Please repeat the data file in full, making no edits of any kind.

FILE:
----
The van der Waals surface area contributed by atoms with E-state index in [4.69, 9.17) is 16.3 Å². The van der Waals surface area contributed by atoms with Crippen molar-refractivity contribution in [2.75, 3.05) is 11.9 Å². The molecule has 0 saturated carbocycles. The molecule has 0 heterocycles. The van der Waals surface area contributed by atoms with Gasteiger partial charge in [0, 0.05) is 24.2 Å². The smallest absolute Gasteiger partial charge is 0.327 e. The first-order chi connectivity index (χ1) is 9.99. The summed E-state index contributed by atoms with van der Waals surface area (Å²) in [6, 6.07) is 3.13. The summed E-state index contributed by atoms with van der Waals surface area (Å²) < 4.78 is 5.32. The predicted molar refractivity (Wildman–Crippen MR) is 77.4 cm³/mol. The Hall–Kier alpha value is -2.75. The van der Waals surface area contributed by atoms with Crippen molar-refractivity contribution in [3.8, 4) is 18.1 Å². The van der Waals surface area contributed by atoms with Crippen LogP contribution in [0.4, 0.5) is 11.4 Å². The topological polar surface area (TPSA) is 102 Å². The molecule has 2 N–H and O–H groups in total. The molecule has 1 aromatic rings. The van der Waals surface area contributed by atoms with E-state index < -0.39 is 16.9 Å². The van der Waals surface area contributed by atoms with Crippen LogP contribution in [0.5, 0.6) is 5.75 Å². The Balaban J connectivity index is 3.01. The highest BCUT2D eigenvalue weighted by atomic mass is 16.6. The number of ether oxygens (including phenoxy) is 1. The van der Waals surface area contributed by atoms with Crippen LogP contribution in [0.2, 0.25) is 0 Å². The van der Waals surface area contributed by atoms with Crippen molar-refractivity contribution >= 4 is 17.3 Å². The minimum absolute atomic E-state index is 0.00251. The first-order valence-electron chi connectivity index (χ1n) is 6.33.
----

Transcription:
The van der Waals surface area contributed by atoms with E-state index in [4.69, 9.17) is 16.3 Å². The van der Waals surface area contributed by atoms with Crippen molar-refractivity contribution in [2.75, 3.05) is 11.9 Å². The molecule has 0 saturated carbocycles. The molecule has 0 heterocycles. The van der Waals surface area contributed by atoms with Gasteiger partial charge in [0, 0.05) is 24.2 Å². The smallest absolute Gasteiger partial charge is 0.327 e. The first-order chi connectivity index (χ1) is 9.99. The summed E-state index contributed by atoms with van der Waals surface area (Å²) in [6, 6.07) is 3.13. The summed E-state index contributed by atoms with van der Waals surface area (Å²) < 4.78 is 5.32. The predicted molar refractivity (Wildman–Crippen MR) is 77.4 cm³/mol. The Hall–Kier alpha value is -2.75. The van der Waals surface area contributed by atoms with Crippen molar-refractivity contribution in [3.8, 4) is 18.1 Å². The van der Waals surface area contributed by atoms with Crippen LogP contribution in [0.4, 0.5) is 11.4 Å². The topological polar surface area (TPSA) is 102 Å². The molecule has 2 N–H and O–H groups in total. The molecule has 1 aromatic rings. The van der Waals surface area contributed by atoms with E-state index < -0.39 is 16.9 Å². The van der Waals surface area contributed by atoms with Crippen LogP contribution in [0.5, 0.6) is 5.75 Å². The Balaban J connectivity index is 3.01. The highest BCUT2D eigenvalue weighted by atomic mass is 16.6. The number of ether oxygens (including phenoxy) is 1. The van der Waals surface area contributed by atoms with Crippen LogP contribution in [0.2, 0.25) is 0 Å². The van der Waals surface area contributed by atoms with Crippen molar-refractivity contribution >= 4 is 17.3 Å². The minimum absolute atomic E-state index is 0.00251. The first-order valence-electron chi connectivity index (χ1n) is 6.33.